Your friends, your family, your co-workers: someone you know has worked for us. It’s what makes us unique.
There’s something about being part of a company that is fast approaching its 350th birthday. And that something is more than just amazement at the last three-plus centuries of Canadian history that have unfolded along with HBC’s own. More than just simple longevity is the procession of people who have accompanied us along the journey.
For many, the explorers, traders, and associates who people our past are their ancestors. Thousands of people on both sides of the border can claim HBC roots dating back to the fur trade era. In central and western Canada, we could say the same for pretty much anyone of Métis descent: your roots are HBC roots.
In the large urban centres, over a century of retailing by HBC and the companies we acquired means there are even more links to the lives of people who worked for us, supplied our stores or shopped with us. Not so long ago HBC was the 5th largest employer in Canada, with over 70 thousand full and part-time associates. That’s a pretty big payroll.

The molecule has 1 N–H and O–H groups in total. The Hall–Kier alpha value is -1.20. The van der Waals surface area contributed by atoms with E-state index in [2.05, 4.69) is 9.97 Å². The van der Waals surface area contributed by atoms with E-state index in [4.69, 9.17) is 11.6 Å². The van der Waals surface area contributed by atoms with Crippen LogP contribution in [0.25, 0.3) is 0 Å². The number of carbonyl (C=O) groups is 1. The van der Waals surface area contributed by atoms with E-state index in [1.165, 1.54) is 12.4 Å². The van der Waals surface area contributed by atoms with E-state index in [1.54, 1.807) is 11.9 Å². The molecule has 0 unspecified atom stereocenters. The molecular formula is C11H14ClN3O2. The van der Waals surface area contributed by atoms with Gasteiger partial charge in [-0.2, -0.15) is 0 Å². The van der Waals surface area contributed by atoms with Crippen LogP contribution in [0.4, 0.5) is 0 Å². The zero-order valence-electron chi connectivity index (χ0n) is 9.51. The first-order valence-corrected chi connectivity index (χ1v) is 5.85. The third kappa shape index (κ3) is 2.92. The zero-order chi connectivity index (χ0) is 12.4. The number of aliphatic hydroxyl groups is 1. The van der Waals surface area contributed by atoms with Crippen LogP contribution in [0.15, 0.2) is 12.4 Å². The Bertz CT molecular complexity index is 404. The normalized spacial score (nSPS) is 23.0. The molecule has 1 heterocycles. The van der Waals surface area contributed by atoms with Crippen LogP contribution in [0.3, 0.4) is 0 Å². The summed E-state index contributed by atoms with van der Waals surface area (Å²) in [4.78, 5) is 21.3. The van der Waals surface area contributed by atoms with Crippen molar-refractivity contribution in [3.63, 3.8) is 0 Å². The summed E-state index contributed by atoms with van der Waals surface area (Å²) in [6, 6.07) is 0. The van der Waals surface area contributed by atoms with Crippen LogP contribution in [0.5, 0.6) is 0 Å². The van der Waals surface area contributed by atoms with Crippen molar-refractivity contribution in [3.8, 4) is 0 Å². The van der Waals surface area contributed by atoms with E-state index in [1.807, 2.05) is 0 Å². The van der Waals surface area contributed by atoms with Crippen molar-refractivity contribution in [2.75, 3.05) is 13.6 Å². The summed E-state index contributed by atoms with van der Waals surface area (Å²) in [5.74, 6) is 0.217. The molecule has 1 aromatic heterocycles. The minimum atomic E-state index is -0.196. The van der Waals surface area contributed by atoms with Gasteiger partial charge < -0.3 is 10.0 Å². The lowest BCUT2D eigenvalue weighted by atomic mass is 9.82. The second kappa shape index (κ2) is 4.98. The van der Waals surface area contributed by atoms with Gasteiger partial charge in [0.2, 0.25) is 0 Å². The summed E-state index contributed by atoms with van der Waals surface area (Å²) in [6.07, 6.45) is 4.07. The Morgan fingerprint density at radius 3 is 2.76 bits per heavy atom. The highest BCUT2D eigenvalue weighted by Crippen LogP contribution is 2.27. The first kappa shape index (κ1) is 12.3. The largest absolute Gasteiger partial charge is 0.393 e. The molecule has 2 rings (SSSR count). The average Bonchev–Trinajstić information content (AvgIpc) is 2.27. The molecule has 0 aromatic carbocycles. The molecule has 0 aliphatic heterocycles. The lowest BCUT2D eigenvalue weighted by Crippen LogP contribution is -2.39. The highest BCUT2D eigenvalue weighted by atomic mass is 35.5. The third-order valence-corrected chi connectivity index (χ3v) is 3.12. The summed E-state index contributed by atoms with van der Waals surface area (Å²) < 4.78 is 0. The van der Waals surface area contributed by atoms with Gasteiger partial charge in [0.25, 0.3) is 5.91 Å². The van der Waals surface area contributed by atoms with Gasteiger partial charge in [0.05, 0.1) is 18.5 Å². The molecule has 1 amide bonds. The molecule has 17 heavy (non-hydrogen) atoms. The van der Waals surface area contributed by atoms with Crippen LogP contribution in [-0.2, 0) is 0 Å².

As a result of all this history, it’s perhaps not too surprising that it’s very easy to find links to HBC without a whole lot of effort. And, usually, well within six degrees of separation.
Here’s a little game I like to play. When I meet someone new and they ask where I work, I am proud to say I work for HBC. Usually that’s the only prompt that’s required for the other person to tell me who they know who has worked for the Company. In my own case, my sister-in-law’s first summer job was in the warehouse in Pointe-Claire, Quebec in the early 1970s. An aunt spent a decade as a sales associate with Simpsons. A close friend did a stint in after-sales service in Major Home in the 1990s. A former co-worker in Heritage was actually a “return”: she put herself through university thanks to a part-time job with Zellers. And a current co-worker from Alberta learned, after starting with us, that her grandmother had been an in-store buyer in Edmonton in the middle of the 20th.
That’s how pervasive HBC is in the lives of Canadians. It’s part of our DNA.